Skip to content

3D-printed placental barrier on-a-chip developed at TU Vienna

At the placental barrier, a complex exchange of substances takes place between mother and unborn child. It is not yet fully understood what determines which substances are allowed to pass or blocked. To be able to study the placental function in a highly controlled and reproducible way, scientists at the TU Vienna have developed an artificial model mimicking nature. Via two-photon polymerization, which allows them to realize highly precise patterns, they created a placental barrier on-a-chip.

“Our chip features two regions, one representing the fetus, one the mother”, explains Denise Mandt, who worked on the project in course of her diploma thesis, “in between we construct the partition wall via a special 3D printing technique – resulting in an artificial placental membrane.” The basal membrane itself is replicated using a gelatin-based material, closely mimicking the composition and properties of the natural extracellular matrix. Human umbilical-vein endothelial cells (HUVEC) on one side represent the fetal compartment while human choriocarcinoma cells, isolated from placental tissue (BeWo B30) simulate the maternal syncytium.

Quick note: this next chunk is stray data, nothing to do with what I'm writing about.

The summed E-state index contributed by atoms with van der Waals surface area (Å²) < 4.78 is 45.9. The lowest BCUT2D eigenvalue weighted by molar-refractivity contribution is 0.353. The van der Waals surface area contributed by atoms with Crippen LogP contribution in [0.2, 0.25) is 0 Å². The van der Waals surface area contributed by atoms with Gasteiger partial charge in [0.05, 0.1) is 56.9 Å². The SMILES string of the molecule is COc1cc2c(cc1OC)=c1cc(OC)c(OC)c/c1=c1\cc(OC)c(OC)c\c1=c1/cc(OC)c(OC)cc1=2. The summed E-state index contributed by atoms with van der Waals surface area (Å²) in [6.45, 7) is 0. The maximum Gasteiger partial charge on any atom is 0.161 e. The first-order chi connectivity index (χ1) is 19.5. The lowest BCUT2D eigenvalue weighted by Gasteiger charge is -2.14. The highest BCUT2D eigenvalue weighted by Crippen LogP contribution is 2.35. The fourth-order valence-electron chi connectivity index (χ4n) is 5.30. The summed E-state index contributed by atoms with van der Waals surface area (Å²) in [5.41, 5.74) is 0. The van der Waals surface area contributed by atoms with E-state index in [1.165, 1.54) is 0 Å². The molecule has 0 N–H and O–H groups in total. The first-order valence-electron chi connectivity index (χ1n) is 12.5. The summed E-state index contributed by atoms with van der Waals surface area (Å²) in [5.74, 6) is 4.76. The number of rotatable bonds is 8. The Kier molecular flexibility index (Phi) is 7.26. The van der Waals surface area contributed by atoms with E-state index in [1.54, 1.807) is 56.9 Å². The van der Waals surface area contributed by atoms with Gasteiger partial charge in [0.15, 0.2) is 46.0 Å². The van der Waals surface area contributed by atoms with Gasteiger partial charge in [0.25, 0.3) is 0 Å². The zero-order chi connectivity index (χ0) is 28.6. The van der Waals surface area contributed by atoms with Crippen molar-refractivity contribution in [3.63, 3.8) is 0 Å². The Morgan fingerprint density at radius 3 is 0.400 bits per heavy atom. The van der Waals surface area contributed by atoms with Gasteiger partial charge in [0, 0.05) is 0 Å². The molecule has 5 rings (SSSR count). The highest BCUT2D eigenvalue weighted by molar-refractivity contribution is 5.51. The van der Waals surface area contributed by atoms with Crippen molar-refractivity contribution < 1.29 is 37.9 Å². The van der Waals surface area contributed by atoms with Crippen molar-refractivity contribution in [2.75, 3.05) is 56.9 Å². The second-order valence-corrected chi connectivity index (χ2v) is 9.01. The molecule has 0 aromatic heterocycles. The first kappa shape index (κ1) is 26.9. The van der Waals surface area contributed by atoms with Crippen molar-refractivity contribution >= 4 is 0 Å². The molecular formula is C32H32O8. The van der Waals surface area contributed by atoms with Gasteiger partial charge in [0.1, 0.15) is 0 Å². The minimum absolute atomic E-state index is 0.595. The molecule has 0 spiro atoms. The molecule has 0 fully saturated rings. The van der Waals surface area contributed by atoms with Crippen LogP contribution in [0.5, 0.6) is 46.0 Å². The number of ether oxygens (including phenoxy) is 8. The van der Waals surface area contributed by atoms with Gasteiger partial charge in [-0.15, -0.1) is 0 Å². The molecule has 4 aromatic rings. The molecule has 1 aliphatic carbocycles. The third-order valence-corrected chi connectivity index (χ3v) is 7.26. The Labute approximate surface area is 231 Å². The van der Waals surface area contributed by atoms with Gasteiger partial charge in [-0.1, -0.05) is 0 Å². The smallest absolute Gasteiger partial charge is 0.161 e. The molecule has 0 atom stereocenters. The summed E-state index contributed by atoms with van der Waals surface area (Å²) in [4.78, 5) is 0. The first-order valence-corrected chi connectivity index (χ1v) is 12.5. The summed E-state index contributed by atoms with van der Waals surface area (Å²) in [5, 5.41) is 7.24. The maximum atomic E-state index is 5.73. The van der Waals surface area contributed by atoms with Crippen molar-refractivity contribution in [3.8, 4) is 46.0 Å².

“We used a hydrogel with food biocompatibility”, explains Aleksandr Ovsianikov from the Institute of Materials Science and Technology at TU Vienna, member of the cluster. “To mimic nature, we create a surface featuring microvilli where the placental cells can attach and form a surface that is very similar to the natural placenta.”

On the chip, important biological parameters such as pressure, temperature, geometry, and nutrient supply can be closely monitored and influenced, allowing for targeted tests of single parameters such as the application of therapeutic substances. The controlled environment makes it possible to observe disease progression and healing rates in a standardized, reproducible way.

“The organ-on-a-chip technology is a revolutionary approach in biomedical engineering, getting attention from clinical diagnostics, biotechnology, and pharmacy”, says Prof. Peter Ertl, head of the Cell Chip research group, which was substantially involved in the project. “The manufacturing of human mini-organs on a chip aims for the development of individualized therapeutic approaches and moreover poses an alternative to in vivo studies.”

Nutrient transport from the mother to the unborn child is crucial aspect of fetal development and known to be affected by diseases of the mother, such as diabetes, or high blood pressure. The placental barrier on-a-chip can be used to investigate different pharamceutical, clinical, and biological scenarios and thus give answers to important quesitons of pathophysiological research.